Initial temperature

The temperature just at the 0 second in analysis time is specified for this condition. This parameter must be set for transient state analysis.
Different temperatures in part, face or vertex can be set for initial temperature. Also, if you have a table file called "temp file" that includes node ID and temperature information and is formatted in the type unique to JMAG, it can be imported as initial temperature. A "temp file" can also be created using Multi-Purpose File Export tool that has been improved in JMAG-Designer Ver.12.1. A "temp file" based on the mesh information of the thermal analysis input data can be exported using Multi-Purpose File Export tool if you have a csv file that includes the coordinate and temperature information and an input data for thermal analysis in JMAG thermal analysis (saved as jcf file).

Heat equivalent circuit

Handling the parts and local thermal phenomenon as lumped constants and analyzing the overall thermal phenomenon in one dimension using an equivalent circuit is often conducted as a simple and high-speed analysis method even today. (fig.6)

Fig. 6 Heat equivalent circuit

Heat equivalent circuits can be handled also in JMAG, and it is possible to calculate by coupling a detailed thermal analysis using the Finite Element Method (FEM) and a simple analysis using a heat equivalent circuit.
Typical heat equivalent circuit component is explained below.

Thermal resistor component

This is a component that simulates the state of being difficult to transfer of heat between terminals. (fig.7). This component corresponds to a resistance in an electric circuit and is one of the frequently used one in heat equivalent circuits.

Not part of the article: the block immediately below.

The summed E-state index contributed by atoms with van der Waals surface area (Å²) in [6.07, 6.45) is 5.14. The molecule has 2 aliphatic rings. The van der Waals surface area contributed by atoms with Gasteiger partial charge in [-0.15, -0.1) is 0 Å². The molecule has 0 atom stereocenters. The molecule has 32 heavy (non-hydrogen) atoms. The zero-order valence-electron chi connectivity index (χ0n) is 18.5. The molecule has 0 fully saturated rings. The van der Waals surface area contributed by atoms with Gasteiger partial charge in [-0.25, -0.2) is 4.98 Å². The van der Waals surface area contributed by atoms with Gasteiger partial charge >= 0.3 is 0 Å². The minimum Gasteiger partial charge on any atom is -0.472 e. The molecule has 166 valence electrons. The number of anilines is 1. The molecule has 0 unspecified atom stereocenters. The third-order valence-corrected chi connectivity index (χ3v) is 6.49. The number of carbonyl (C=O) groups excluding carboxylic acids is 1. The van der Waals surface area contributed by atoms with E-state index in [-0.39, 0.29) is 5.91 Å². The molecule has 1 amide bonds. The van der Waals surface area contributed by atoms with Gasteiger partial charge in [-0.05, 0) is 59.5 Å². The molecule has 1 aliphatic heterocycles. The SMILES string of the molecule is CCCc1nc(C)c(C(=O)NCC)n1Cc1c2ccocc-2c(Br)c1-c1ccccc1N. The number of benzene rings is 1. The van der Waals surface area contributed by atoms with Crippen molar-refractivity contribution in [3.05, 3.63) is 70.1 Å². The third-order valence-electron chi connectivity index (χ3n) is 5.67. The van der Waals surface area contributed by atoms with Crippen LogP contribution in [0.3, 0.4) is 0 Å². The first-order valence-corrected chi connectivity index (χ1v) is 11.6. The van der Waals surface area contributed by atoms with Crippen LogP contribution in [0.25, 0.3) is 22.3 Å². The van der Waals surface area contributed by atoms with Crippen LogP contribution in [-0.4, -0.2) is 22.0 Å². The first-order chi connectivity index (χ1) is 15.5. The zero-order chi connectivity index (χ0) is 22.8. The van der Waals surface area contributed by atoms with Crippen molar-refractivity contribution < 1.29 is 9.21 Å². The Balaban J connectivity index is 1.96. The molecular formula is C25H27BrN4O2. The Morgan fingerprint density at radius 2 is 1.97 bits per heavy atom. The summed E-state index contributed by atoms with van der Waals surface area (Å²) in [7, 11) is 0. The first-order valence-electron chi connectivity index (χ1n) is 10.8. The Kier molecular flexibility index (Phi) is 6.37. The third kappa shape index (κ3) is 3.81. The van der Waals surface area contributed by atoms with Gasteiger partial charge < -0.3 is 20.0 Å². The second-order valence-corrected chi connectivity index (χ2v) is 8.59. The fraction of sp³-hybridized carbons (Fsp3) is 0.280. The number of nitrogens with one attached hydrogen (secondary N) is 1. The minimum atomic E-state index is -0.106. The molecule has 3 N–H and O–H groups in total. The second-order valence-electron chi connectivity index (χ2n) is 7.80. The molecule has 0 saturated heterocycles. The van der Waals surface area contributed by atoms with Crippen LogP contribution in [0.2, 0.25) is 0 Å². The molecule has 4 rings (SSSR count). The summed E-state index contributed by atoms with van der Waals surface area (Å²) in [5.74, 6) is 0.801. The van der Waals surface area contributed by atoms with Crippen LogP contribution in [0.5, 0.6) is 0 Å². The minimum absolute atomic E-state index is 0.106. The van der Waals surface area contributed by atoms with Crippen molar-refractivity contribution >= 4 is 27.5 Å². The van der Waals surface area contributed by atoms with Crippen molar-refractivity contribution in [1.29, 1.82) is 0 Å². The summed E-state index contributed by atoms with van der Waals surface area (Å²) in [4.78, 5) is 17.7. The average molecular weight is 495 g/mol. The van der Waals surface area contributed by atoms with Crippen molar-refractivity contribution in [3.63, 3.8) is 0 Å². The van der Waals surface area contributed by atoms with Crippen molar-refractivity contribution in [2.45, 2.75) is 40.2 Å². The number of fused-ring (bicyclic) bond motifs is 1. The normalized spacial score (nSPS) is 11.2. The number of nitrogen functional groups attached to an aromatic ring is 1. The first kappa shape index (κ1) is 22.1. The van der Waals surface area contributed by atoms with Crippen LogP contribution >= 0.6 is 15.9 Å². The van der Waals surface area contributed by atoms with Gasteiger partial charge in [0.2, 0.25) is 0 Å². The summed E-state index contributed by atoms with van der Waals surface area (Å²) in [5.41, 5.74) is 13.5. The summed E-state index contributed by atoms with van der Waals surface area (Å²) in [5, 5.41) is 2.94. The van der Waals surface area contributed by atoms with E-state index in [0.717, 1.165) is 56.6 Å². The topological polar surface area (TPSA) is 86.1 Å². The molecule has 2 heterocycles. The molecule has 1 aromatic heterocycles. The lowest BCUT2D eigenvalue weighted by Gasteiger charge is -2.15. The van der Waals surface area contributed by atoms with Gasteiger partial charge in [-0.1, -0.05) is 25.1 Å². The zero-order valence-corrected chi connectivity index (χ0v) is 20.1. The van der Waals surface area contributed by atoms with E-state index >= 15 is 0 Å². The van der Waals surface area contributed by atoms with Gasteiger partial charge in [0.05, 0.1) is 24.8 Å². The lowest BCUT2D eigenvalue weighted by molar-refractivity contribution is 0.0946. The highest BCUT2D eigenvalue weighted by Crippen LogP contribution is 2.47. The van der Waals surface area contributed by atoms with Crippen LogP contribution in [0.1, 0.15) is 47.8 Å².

Heat value Q that transfers between terminals is defined by the formula (2).

Q=1/R*(T2-T1).....(2)

In this formula, where Q is heat value [W], where R is thermal resistance [deg C/W], and where T1 and T2 are terminal temperature [deg C], respectively. Thermal resistor can be defined not only as constant value but as table value for temperature dependency.

Fig. 7 Thermal resistor component

Heat transfer boundary component, equivalent temperature boundary component

These are connection components that connect a heat equivalent circuit and a finite element model. (fig.8) The temperature can be referred to between the heat equivalent circuit and finite element model to each other via these connection components. No special setting parameters are set and just selecting the item from the pull-down menu to set which heat transfer boundary condition and which equivalent temperature boundary condition refer to the terminal temperature of the boundary component.